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Issue Two

Flora Carr


Before We Roast the Chicken


Not flesh, but a

Pale plastic mass

Lying stiff in our fridge.

The surface puckered

Little corroded indents

Like my own chicken mark-

Chickenpox mark

Below my right temple.


A white doll

When we take you out

The upturned crease

Where your neck was

Smiles up at me.

Arms and legs

Firm and fat and full

Rotate at the socket.

Small details.


I love to rub the butter in

Along the spine-

Feel it

The thin virgin bone

Below membrane skin.

The butter lends a colour


The fluffy down of the chick

My spinster chicken never saw

But was

Before she was dipped in wax.



Nothing Alike


I’m fooling myself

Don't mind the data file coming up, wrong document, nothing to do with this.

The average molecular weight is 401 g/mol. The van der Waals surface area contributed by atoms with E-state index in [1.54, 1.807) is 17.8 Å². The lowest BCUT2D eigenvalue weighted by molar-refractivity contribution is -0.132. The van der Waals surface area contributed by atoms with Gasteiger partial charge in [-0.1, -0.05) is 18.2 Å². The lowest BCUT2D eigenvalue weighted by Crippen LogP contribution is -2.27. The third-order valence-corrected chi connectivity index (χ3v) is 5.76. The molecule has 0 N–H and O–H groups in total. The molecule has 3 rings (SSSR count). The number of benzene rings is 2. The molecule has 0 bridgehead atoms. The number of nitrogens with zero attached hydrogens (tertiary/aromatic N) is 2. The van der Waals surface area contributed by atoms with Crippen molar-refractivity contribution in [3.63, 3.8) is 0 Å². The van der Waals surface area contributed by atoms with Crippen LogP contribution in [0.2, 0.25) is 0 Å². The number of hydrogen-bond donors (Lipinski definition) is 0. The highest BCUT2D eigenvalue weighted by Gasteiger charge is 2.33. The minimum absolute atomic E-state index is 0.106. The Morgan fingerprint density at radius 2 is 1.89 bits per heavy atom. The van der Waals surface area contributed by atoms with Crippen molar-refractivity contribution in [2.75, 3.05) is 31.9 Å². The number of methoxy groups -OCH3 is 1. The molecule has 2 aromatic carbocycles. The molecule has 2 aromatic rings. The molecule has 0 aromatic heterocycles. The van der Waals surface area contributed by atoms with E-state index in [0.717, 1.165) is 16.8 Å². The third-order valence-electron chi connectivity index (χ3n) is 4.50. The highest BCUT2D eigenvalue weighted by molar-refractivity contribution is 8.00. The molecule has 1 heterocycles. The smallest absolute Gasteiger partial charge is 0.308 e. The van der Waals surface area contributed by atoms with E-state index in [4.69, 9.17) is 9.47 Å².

In thinking that you and I

Look nothing alike.

We could be

Carved from one bone

Same teeth

Same smile

Same long low back-


Of course, yours carries you

With a grace

Mine does not lend.

Then my legs-

The added height

Father’s own gave

To your bones

My bones

Means I am left to trip behind

Like a child.


I have your father’s eyes

And skin,

The shaded darkness

Of a half-known past.

Your eyes are the blue

Stolen from babies

From me

A colour you kept

And guarded


You knew one day you’d need it.




A Fringe for my Sister


A fringe for my sister,

Whose face, a long oval

‘O’, would benefit from an

Added line.


A fringe to fall into hazel eyes-

A rare inheritance

I didn’t acquire.


An extra inch-and-a-half

Of dark hair the color of

Ground coffee and felled trees,

Of home and hearth.


In Cornwall, we would paint our lips

With salt

And chase the surf

And dance its beat

And cup the sun in our palms

Not for safe-keeping-

Because we could.


Still, her hair was left

Sliced in a neat square

Skimming ski-slope nose


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